“And Jesus was placed before the Governor and the Governor inquired of him, saying, ‘Are you the king of the Jews?’ But Jesus said, ‘You say so.’”
“And Pilate asked him, ‘Are you the king of the Jews?’ But he answered him saying, ‘You say so.’”
“And Pilate questioned him saying, ‘Are you the king of the Jews?’ But he answered him saying, ‘You say so.’”
As the second of the trials begins, the line of questioning shifts somewhat. The Jews were pressing Jesus repeatedly as to whether he was the Christ and the Son of God. Now that the Judge is no longer a spiritual authority but a political one, he begins asking about Jesus’ political office. Now, it should be said that the Messianic office was political in nature — a kingly office — but the Messianic office is also prophetic and priestly, comprising the three spheres of leadership found in Old Testament Israel. Pilate is a Roman Prefect, this idea of Messianic office does not concern him except if it were to encroach on the political realm that he represents — that is of the Roman Empire. And thus, the nature of Pilate’s question.
But just as Jesus responded to the questions about him being the Son of God (Luke 22:70), he responds to Pilate as well, placing the ball back in Pilate’s court. Though some might see this as nothing more than a fancy debating technique, the sheer fact that Pilate is questioning Jesus implies that people think he may genuinely be the “King” of the Jews.
So, what is a king? A king is a ruler, he instructs and gives commands, and he is a protector of his people as well as an avenger with respect to his enemies. A little later, Jesus will speak of the nature of his kingdom — being a heavenly one and not an earthly one — but, from Pilate’s perspective, this ought to give him pause. Yet, what is more important is the language of the Jews. Here there is a bit of confusion. For Pilate, the Jews were ethnic Jewish people who lived within the various territories of the Roman empire (not just the realms of Judea and Galilee) and who practiced their faith in the synagogues and in the temple. Yet, Scripture tells us a different story. Paul writes that it is not the children descended by flesh that are truly Israel, but those descended through the promise — by faith (Romans 9:6-8; Galatians 3:29).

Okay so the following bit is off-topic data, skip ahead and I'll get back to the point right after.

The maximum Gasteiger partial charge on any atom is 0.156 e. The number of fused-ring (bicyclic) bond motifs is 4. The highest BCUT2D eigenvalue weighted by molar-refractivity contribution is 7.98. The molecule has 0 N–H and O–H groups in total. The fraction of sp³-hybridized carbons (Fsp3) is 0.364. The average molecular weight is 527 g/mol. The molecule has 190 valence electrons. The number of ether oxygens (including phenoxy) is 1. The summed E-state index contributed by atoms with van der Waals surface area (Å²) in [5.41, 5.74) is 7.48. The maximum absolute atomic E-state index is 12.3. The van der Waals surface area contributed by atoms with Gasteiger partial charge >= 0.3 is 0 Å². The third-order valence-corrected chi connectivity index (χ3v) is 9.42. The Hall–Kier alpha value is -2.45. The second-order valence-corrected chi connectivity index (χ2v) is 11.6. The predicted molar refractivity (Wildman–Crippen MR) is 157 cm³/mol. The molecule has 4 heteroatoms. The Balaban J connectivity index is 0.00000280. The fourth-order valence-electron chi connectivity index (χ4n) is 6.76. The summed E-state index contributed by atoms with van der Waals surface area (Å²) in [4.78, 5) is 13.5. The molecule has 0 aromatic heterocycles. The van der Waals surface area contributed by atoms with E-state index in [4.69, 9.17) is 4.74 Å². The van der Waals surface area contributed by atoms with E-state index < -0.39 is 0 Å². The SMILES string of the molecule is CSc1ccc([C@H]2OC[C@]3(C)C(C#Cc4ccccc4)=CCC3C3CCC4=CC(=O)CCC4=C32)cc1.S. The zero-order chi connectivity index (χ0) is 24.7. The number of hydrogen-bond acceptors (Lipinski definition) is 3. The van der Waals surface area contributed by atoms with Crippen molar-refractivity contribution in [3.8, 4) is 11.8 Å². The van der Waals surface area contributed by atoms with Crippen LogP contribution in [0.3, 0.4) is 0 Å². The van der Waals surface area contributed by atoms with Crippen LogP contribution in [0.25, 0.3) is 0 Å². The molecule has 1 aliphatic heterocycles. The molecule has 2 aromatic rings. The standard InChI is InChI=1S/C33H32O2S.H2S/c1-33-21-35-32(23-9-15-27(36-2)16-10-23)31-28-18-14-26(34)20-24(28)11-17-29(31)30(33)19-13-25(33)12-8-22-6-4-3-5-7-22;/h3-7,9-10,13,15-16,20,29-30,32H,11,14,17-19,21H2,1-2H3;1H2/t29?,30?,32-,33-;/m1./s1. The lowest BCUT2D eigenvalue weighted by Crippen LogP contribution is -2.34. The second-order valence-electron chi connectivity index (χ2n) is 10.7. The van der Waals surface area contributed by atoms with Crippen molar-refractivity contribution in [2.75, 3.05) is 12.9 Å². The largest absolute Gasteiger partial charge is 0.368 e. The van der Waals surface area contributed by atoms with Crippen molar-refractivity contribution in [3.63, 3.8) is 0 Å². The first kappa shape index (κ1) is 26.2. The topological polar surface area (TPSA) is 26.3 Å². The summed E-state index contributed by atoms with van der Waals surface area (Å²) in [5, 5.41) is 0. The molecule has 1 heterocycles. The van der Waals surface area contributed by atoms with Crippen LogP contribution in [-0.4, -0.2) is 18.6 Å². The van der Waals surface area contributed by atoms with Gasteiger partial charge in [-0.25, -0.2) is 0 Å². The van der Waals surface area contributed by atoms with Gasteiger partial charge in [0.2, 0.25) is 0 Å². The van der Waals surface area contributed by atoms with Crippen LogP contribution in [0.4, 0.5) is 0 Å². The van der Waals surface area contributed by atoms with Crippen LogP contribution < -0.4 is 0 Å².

The citizenship of a believer is not on earth (Philippians 3:20), but citizens in heaven — where Christ rules as King and Lord. In this line, the analogy is sometimes made that our churches are outposts or even embassies of heaven in enemy territory — places of refuge from the wickedness of the world and places that represent another kingdom of which we are a part (just one reason the State has no right to make rules concerning the church). Does that mean that Christ has no rights to rule in this world? Not at all, as creator, he is Lord of all his creation, yet fallen creation has entered into rebellion against their rightful Lord and has followed the “prince of the power of the air” — Satan himself. One day, our Lord has promised to return to wipe away his enemies utterly, but not until he brings to himself all of his elect throughout the ages. Once all the elect are gathered into the church and the last martyr dies for their faith, then He will come again and remake heaven and earth free from sin and once again the Kingdom of Heaven and Earth will be one under the single head of Jesus Christ the Lord.